Horror Hotel 1960 Horror Movie Review
Horror movies Review
Nan (Stevenson) is an earnest young student studying history under kindly professor Christopher Lee (was he really this young once?), who tells her about the New England town he was born in and its history of witchcraft legends. In the prologue, a 17th century witch had been burned at the stake in this very town while her husband pleads to Lucifer to help them. Nan is fascinated and decides to spend her vacation there to study the history of Massachusetts witch hunts, to the annoyance of her boyfriend and her brother, who is a skeptical colleague of Lee’s.
Once she begins her drive to the town, the fun horror movie conventions kick into high gear, but done so incredibly well I found myself laughing my head off through the whole journey at the perfection of it all. We have a constant fog clinging to the ground and creepily swirling about (lit to beautiful effect by the slumming Desmond Dickinson, who was the legendary cinematographer on Olivier’s Hamlet, among other great films), a gas station attendant with dire warnings (“God fearing people don’t go there, miss. You’d best turn around now and go on home”), sinister cemeteries with gravestones tilted at all angles, dark-dressed figures appearing and fading into the fog, a mysterious hitchhiker who suddenly disappears, a servant girl with her tongue missing to keep her silent… you get the idea. There’s everything here but an acid vat in the basement (but there’s a secret passageway under the floor to make up for the omission), but it’s all done with style and class. By the way, the gas station guy and the hitchhiker show up again later, just to make sure you get the point that it’s a joke. And do you think maybe a priest will show up at some time to give a few pointers? Yeah, why not?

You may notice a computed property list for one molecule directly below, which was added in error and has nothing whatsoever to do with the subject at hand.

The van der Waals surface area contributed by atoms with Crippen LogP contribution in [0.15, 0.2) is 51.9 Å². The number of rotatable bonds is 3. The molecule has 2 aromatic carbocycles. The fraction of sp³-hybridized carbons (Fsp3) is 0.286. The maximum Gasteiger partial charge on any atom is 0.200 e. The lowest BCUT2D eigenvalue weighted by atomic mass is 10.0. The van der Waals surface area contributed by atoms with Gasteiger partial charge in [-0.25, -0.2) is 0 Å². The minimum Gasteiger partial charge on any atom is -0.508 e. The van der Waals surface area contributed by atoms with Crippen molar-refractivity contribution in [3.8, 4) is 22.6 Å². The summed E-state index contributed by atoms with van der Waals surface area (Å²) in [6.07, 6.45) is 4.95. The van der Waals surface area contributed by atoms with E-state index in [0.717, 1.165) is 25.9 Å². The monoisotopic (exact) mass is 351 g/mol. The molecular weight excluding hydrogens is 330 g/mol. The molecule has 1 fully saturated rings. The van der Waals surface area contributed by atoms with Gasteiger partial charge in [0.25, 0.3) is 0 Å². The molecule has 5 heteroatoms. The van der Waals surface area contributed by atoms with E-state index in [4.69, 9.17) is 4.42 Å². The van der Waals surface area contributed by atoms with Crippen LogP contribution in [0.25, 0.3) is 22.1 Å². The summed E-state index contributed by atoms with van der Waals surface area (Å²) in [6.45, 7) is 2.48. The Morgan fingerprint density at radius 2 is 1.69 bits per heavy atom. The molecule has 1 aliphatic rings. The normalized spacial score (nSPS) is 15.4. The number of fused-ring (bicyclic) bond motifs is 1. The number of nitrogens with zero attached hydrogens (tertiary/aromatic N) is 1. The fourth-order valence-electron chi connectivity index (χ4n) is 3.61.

The girl checks in to the hotel Lee had told her about, and doesn’t the proprietor (Jessel) look like the witch that got roasted in the prologue? The hitchhiker looks like the witch’s husband too, come to think of it… As a side note, the husband is Valentine Dyall, with a sinister, sepulchral voice that listeners of the Hitchhiker’s Guide to the Galaxy radio series will recognize right away. He had a series of fine appearances in horror films of the period, most notably in “The Haunting.”
This is an old school movie that the Misfits wrote a song about. Thats basically all I know about this movie’s background and that it stars Christopher Lee. It’s a decent plot and everything but it’s so old it’s boring. I suppose it was good for it’s time.